We have received a copy of the Minutes of the New School General Assembly, but after carefully examining it, have not been able to find that it contains the usual General Summary. Why it was omitted is not explained. By reference to the aggregate tables, however, we have collected a few of the items, which, compared with the Old School, are as follows:
VOL. VI. NO. 9.
New School. Old School.
240 5,704 12,322 4,730
*233,755 From “The Presbyterian."
COMPARATIVE STATISTICS OF THE PROTESTANT REFORMED DUTCH CHURCH FOR
1855 AND 1856.
1856. Number of churches,
380 Number of ministers,
368 Number of members received on confession, 1609
2551 Number received by certificate,
1483 Total of communicants,
38,927 40,413 Number of adults baptized,
369 Number of infants baptized,
2754 Number in Catechetical instruction,
$77,999 46 $85,898 The above useful comparative summary is taken from the September number of the Sower, the excellent monthly sheet issued by our Board of Publication. The footing in the last line will be found to differ from that given in the Minutes of Synod of this year. The difference is owing to the correction of an error made by the person who added up the summary for the Stated Clerk, as any may see by glancing over the column of the printed Minutes. The Church has made a gain during the year of sixteen churches, twenty ministers, over fourteen hundred communicants, nearly three thousand catechists, thirty-five hundred Sabbath-scholars, and nearly eight thousand dollars in benevolent contributions. The increase is gratifying, but it is far from what might be reasonably expected. Chris. Intel.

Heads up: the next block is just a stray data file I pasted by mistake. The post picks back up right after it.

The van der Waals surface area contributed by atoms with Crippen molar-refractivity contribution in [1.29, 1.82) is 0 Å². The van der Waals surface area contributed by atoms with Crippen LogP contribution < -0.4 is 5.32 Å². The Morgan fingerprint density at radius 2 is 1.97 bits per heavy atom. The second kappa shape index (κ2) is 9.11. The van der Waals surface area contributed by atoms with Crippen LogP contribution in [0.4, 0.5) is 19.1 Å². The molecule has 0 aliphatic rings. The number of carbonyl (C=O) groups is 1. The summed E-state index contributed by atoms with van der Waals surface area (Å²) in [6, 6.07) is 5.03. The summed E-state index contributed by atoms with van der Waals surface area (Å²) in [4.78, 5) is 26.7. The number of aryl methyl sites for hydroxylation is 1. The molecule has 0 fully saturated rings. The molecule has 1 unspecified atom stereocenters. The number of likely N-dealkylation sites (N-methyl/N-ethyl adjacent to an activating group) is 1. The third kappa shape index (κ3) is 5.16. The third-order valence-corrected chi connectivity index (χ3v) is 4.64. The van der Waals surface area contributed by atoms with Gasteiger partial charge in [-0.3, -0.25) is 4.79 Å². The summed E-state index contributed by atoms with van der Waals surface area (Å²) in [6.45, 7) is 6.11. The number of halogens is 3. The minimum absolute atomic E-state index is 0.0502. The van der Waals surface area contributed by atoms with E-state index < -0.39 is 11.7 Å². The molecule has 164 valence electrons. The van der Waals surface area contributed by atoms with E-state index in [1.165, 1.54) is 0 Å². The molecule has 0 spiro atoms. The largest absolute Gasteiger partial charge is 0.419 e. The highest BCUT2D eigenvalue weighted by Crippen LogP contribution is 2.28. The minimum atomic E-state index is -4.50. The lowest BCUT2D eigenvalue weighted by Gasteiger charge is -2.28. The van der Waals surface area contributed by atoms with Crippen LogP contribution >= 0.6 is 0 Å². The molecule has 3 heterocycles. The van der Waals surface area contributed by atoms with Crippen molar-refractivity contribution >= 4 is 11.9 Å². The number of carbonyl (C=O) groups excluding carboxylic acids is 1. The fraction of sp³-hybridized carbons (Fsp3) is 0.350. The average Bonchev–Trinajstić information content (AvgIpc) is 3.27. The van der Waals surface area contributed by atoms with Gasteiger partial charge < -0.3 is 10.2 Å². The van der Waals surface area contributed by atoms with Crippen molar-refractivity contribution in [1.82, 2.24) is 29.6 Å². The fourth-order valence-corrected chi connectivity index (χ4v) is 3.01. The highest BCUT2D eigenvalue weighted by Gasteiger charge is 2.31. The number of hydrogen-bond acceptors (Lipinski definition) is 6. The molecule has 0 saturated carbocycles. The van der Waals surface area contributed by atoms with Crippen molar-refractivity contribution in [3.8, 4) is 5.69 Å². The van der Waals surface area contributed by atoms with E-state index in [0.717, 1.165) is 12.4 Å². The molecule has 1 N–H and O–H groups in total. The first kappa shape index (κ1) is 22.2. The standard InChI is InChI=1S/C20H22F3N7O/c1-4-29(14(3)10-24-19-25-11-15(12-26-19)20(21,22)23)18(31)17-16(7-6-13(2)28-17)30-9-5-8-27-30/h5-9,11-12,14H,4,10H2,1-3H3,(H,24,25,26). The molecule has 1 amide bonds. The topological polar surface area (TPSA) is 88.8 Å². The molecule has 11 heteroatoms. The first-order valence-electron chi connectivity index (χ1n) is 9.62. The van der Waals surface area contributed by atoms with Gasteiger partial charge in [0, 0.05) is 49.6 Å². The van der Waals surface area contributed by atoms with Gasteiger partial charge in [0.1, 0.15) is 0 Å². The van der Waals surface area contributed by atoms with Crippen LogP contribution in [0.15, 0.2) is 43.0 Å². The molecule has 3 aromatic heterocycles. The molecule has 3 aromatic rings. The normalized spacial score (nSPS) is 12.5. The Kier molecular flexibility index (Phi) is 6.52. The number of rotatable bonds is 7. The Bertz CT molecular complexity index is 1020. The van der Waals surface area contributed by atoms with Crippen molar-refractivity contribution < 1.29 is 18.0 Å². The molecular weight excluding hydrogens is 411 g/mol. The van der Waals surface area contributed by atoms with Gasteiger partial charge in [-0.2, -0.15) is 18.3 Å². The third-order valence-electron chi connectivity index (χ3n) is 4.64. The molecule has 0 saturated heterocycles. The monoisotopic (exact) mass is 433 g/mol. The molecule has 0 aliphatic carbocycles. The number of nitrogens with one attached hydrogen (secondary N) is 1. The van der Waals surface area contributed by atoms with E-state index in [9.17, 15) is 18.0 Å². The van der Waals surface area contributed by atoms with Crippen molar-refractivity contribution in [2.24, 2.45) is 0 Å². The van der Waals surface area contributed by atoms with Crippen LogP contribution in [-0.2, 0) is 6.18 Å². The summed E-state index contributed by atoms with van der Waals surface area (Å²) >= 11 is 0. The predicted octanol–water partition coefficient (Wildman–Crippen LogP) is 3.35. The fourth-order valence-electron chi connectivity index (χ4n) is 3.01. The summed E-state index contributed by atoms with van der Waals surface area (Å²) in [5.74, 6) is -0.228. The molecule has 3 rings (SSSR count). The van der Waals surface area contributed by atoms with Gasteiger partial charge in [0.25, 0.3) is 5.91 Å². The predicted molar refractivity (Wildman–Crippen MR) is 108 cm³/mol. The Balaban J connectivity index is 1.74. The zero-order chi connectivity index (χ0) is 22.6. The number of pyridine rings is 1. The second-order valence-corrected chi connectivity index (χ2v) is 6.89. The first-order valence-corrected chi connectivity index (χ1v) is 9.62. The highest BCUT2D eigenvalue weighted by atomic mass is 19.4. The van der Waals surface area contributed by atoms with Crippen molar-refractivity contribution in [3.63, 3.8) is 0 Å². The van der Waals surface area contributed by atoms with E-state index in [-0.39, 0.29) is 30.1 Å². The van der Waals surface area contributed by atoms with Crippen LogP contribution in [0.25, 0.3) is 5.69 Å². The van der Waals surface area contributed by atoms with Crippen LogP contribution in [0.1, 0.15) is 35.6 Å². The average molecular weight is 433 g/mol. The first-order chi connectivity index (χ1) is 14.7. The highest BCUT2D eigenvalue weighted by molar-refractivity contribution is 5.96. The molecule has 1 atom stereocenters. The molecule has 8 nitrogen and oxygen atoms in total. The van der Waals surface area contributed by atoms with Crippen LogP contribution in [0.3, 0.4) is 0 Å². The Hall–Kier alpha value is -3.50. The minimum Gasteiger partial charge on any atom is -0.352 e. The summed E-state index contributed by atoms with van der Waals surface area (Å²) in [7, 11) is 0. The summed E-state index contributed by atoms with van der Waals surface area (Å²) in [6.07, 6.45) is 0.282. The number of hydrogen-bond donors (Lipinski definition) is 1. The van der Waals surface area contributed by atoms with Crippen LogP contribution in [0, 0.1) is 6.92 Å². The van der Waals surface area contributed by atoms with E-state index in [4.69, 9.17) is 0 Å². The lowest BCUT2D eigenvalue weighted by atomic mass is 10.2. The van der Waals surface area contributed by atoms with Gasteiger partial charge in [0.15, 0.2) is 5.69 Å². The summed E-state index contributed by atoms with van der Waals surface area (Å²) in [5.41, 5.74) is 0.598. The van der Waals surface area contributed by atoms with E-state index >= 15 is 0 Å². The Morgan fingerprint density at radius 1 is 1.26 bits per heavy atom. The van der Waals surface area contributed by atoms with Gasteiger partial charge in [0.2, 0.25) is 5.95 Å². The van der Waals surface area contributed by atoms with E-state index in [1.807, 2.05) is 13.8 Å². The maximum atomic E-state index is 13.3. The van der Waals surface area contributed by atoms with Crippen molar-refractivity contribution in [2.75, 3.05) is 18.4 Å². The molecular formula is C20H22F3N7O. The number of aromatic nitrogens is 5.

STATISTICS OF THE UNITED BRETHREN.
The last number of the Moravian contains the following general statistics of the United Moravian Church, or the Unitas Fratrum :